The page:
The Audi A2 of 1999 and BMW i3 of 2014 are two cars that on paper appear to be fundamentally different. For a start they are built by competing firms, but even more basic than that is their method of propulsion: internal combustion for the A2 versus battery electric for the i3.
If you’ve spent the past few days looking at that strange yellow ball in the sky and wondering if life might not be better behind the wheel of a convertible you are not alone. But what kind of drop-top should you buy?
Learning to drive these days must be so easy. Sure, the roads are more congested than ever and, yeah OK, the test itself is considerably tougher. But in modern cars almost everything is power assisted or automated or connected or, you know, reliable, which in turn removes much of the challenge. Continue reading >>>
When talk turns to investing in cars one tends to think of barn find Jaguars or Ferraris polished to within an inch of their life. However, it is perfectly possible to buy a car that has a chance of increasing in value without needing a huge stack of bank notes to start with.
That’s where today’s five contenders come in, each of which we believe is in with a solid chance of earning you a bit of money over the next decade. Continue reading >>>
Twenty two years ago, General Motors unveiled its all-electric car, the EV1, at the Los Angeles Auto Show on January 4, 1996. What better time to look back at how far the technology has come — and consider whether we are finally on the brink of acceptance on a worldwide scale.
America must have a soft spot in its collective heart for Mitsubishi.
Theoretically, the company should have gone the way of Suzuki years ago, yet it still hangs on in the U.S. market and has proven itself as a scrappy little brand that is liked by just enough people to keep it running. As you may remember, Nissan purchased a 34 percent stake in Mitsubishi last year, and a U.S. rebirth for the brand would fit with CEO Carlos Ghosn’s goal to turn that alliance into one of the top three automakers in the world.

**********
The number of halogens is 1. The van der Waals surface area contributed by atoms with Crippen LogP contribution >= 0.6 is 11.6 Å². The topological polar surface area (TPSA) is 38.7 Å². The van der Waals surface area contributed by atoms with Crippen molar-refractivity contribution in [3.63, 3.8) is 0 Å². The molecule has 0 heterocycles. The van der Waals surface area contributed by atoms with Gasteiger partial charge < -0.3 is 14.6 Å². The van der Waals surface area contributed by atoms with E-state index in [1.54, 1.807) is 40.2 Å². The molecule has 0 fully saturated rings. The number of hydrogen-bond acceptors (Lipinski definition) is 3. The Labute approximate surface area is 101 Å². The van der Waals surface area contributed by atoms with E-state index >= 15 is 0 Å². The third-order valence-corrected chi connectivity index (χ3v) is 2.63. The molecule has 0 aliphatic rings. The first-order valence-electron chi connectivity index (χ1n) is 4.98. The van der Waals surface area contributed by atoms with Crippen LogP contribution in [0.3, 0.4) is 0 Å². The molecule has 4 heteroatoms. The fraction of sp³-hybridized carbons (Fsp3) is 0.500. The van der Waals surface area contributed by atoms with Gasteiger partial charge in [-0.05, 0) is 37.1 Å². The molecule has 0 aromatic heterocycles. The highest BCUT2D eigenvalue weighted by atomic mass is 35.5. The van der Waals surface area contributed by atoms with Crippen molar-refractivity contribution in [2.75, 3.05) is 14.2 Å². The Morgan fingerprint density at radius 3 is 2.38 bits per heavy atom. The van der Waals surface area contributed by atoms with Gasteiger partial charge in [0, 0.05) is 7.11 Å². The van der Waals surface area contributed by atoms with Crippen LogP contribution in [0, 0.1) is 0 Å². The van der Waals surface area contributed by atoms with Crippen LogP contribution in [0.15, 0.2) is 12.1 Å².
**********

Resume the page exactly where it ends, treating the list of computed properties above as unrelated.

Could the addition of a few more vehicles bring the small Japanese automaker back to glory? Continue reading >>>
The Toyota Land Cruiser, with more than 50 years of history, remains one of the best-looking SUVs on the road.
Maybe that statement doesn’t include the most modern versions, but the classic Land Cruisers, up to model year 2007, were commanding and exotic. Bulky but grand. Stately and grandiose.
The early ones, as in the 1960 through 1984 models, are fully fledged collector’s items and resemble the classic Jeep Wrangler. Properly restored, those older models can demand a pretty penny on the collector’s market.
As far as modern Cruisers go, the 100 Series is, to my eye, the best-looking SUV on the road that doesn’t wear an Audi badge. There’s something special about that retro boxiness.
Even if you’re not a fan of Cruisers, it’s worth checking out this updated 1981 FJ40 Series and ogling the modern awesomeness it has become. Continue reading >>>
Values of classic cars have steadily increased over the last few decades, and proud owners of old GTOs, Mustangs, Jaguars, Porsches, and more have reaped the benefits of maintaining and restoring older cars.
Porsche owners, for example, have seen values skyrocket, particularly on their pre-1999 911s. Classic cars at auction continue to sell well and prove themselves as good financial investments over time.
As a new generation comes of age, though, we may see those classics begin to decline in value. In fact, some say it’s already happening. Continue reading >>>
Some cars just take your breath away at first glance. Sometimes because they’re expensive supercars, sometimes because they’re rare and beautiful luxury cars, and sometimes because they’re old classics that stand out in a Walmart parking lot full of crossovers.
The last time a car left me in a state of awe was in Deland, Florida (I hope all is well over there, friends), when a passing Bugatti Veyron in the quaint downtown took me by surprise.
Before that it was a 1962 Jaguar E-Type, parked in the valet section of a luxury hotel.
It takes a lot to impress me with cars these days, and even the standard-fare Ferrari and Lamborghini typically get nothing more than a passing glance.
So why did I point out a 1987 vehicle this weekend with the excitement of teen girl at a Beatles concert? Continue reading >>>